Whirling at my Normal Fast Pace
The keys whirred, tap, tap, tap, rapidly as I cranked out a research paper as my right knee jittered up and down nervously. I had so much work to get done before the end of my Junior year, and tonight I had to put on my heels and head to the theater with my roommate. Tomorrow, I would leave for one of the most intense weekends of the year- Big Bro Big Sis Camp.
Big Brother Big Sister Camp
Camp was always a stressor for all involved, since the kids from Cabrini Green weren’t used to having the boundaries they so craved, and it was our job all weekend to have power-packed fun and reinforce boundaries every five minutes.
Now, all the kids came from difficult situations, but mine stood out for her feistiness and fire. She shone. In a way, she reminded me of myself. Yet, you know something is up when the other Big Brothers and Sisters come around you and pat you on the back in pity.
That’s just what normally happened at camp for me. Last year, I even had other Big Brothers and Sisters, who I know were committed to the ministry, encourage me to consider that just maybe I should not continue with my little sister.
Yet, she had chosen me as her sister- she had just come up to me at dinner one evening and asked me to be her Big Sister. And, I loved her- I didn’t want any other little sister.
Just after I’d been encouraged to fire her as my little sister, I’d witnessed the bounding 11-year-old who wanted to be just like her Momma run into her apartment to see her Mom, who told me loudly in her hearing, “I wish she’d just go outside like her brothers,” who were probably involved in drugs outside, “She’s such a baby- I can’t stand her.”
No way was I going to miss camp with her. It’s too important.
Typing Away, Downing my Tea
With thoughts of gearing up for camp pressing into my crammed mental space, I typed furiously to try to finish my paper in time. I really hadn’t done much with my roommate as friends, and I needed to finish quick to be ready to enjoy some time with her before the end of the semester.
By my furious fingers and jittery knee, you might think the tea in front of me was loaded with caffeine. Yet, it was sheer adrenaline pumping through my veins. The same adrenaline had led me to give up caffiene early in college due to insomnia.
Absent-minded-professor style, I remembered the tea in front of me. I didn’t want to forget it and let it cool, since I liked it hot. I picked up the cup and downed it.
And then I stopped.
“God, I think most people sip their tea slowly and enjoy it. I don’t do that- I just gulp it down.”
I felt God impress on my heart, “Child, that’s how you drink your life.”
“God, could you please teach me how to sip it slowly and enjoy it- like good tea?”
I sensed Him assure me He would. After noting these reflections in my journal, which was now full, I put it aside noting that I’d need to pull out a new one next time. Then the keys went aflame again.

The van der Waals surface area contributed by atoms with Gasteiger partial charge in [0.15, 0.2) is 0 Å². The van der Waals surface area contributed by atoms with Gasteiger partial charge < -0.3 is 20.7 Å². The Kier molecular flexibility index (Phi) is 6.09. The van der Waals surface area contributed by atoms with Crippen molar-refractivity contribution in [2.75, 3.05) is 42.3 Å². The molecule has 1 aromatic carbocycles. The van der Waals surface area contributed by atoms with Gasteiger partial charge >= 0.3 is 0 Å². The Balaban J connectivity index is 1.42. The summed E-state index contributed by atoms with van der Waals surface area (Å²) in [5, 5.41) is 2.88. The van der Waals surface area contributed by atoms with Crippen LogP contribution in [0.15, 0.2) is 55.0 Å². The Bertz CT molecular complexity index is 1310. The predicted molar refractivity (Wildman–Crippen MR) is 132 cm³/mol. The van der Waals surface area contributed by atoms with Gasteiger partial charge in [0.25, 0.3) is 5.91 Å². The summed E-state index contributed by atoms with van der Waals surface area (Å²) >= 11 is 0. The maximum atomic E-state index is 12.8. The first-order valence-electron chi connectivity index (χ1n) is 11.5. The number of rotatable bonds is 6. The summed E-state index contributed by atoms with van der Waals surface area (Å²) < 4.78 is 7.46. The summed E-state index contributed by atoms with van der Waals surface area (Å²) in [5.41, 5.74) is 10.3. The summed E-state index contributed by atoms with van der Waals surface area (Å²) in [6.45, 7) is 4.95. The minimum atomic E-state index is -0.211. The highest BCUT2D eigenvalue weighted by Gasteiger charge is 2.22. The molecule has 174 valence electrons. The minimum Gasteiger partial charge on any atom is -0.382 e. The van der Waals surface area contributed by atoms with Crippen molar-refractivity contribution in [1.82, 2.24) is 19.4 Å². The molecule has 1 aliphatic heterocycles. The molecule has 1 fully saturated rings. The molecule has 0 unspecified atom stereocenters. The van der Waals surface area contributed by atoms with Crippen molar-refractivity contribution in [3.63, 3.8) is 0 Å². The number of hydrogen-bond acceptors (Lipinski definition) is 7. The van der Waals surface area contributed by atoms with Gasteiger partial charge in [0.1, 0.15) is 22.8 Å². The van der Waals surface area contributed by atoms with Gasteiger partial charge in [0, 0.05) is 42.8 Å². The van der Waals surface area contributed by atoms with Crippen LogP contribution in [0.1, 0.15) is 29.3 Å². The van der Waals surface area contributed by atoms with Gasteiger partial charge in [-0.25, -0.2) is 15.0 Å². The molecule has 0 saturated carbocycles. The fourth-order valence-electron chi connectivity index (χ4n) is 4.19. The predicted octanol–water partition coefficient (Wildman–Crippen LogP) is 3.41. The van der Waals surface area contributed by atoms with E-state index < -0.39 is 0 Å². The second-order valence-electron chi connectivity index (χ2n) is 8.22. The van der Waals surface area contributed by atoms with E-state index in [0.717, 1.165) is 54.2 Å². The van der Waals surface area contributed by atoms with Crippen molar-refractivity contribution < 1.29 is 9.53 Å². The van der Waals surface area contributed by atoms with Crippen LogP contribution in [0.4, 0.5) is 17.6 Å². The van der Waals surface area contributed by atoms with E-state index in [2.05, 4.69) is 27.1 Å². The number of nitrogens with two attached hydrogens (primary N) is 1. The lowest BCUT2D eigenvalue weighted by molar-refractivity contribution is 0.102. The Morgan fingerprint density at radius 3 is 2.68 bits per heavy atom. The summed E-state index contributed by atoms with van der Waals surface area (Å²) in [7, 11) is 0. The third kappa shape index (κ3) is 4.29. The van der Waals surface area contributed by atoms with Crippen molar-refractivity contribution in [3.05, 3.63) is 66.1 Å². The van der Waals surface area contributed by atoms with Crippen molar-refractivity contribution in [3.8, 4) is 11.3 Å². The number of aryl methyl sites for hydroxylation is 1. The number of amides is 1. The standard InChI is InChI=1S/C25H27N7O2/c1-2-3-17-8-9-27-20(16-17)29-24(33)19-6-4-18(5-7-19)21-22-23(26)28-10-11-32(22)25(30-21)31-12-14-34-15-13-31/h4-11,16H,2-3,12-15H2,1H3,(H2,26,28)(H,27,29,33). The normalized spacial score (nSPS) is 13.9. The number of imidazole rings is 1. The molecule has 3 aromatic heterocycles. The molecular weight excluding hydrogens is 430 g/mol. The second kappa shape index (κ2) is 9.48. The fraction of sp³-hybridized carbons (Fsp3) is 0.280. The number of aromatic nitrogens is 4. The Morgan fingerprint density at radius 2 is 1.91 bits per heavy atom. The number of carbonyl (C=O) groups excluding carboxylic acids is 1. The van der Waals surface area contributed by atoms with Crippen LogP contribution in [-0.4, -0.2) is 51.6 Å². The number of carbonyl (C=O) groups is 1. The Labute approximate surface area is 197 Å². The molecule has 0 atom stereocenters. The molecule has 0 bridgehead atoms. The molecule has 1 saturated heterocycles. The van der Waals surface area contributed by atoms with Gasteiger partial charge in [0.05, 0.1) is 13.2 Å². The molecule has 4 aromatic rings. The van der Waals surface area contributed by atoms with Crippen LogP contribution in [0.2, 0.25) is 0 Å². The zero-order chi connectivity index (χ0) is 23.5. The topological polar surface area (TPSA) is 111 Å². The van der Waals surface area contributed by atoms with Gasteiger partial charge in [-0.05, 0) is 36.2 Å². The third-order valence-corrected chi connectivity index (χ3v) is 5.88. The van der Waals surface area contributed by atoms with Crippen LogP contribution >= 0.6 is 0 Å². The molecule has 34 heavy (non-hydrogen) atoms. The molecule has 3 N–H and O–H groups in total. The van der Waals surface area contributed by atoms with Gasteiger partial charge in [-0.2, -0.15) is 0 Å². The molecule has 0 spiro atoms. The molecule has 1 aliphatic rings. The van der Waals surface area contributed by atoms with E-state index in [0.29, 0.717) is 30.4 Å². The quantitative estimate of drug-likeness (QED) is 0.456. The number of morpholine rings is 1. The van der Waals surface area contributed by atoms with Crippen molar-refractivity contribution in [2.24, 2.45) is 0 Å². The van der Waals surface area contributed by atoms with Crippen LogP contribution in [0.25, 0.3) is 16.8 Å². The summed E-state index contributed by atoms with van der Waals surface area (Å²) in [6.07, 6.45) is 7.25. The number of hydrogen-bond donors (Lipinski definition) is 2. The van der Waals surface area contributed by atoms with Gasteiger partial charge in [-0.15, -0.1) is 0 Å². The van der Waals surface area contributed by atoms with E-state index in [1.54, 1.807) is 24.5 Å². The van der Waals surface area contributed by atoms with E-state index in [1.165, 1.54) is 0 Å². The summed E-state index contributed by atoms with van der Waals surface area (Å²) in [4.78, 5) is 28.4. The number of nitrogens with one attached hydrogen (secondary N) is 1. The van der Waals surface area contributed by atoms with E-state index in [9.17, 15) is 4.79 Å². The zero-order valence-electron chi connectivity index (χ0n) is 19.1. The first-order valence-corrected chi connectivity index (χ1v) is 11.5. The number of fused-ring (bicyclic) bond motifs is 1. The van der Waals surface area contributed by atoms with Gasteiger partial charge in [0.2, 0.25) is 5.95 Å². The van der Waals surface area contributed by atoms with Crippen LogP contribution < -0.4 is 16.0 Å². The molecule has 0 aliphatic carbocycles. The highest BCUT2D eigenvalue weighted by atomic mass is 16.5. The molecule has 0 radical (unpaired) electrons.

My Break- Pun Intended
Noticing my mental state begin to fog, and beginning to nod off, I tried to reassure myself that normal people do take breaks when they are working. So, I laid down on my back on the floor and pumped out some back strengthening excercises.
“58, 59, 60. Great! Break over; back to work.”
Some kind of a break, huh? Looking back over a span of over 10 years now, I think I was still so unsettled with giving myself a break that my motive was more to wake myself up than to actually give myself a rest.
In an uncanny way, though, this was the start of a real break for me. It literally broke me.
That night, I had a very difficult time walking across Chicago in heels with my roommate. I assured myself that back injuries are normal for me and that I will just push through this one like all the rest. There’s no way I could give up Big Bro Big Sis camp.
This one wasn’t like all the rest. It was a new animal all it’s own. I would later find out it was a severe back sprain- and one that reoccurred often for a number of years. I couldn’t walk at Big Bro Big Sis camp- when I did, it was hunched way over and ended in me collapsing. I don’t know how God got me through that with my little sister.
I Needed to Be Humbled
Returning from camp, I was in an entirely new world- one I was not comfortable with at all. I had always been the strong one. I had felt I had to be for my family, but even more, I had an incorrect belief that it was the Christian thing to do. We are to serve, right?
On mission trips I was the one to run up and help others fling their 70 lb bags around, the one to mix concrete with shovels, buckets, and raw materials on the ground with my friends while most of the “strong guys” wimped out on painting projects.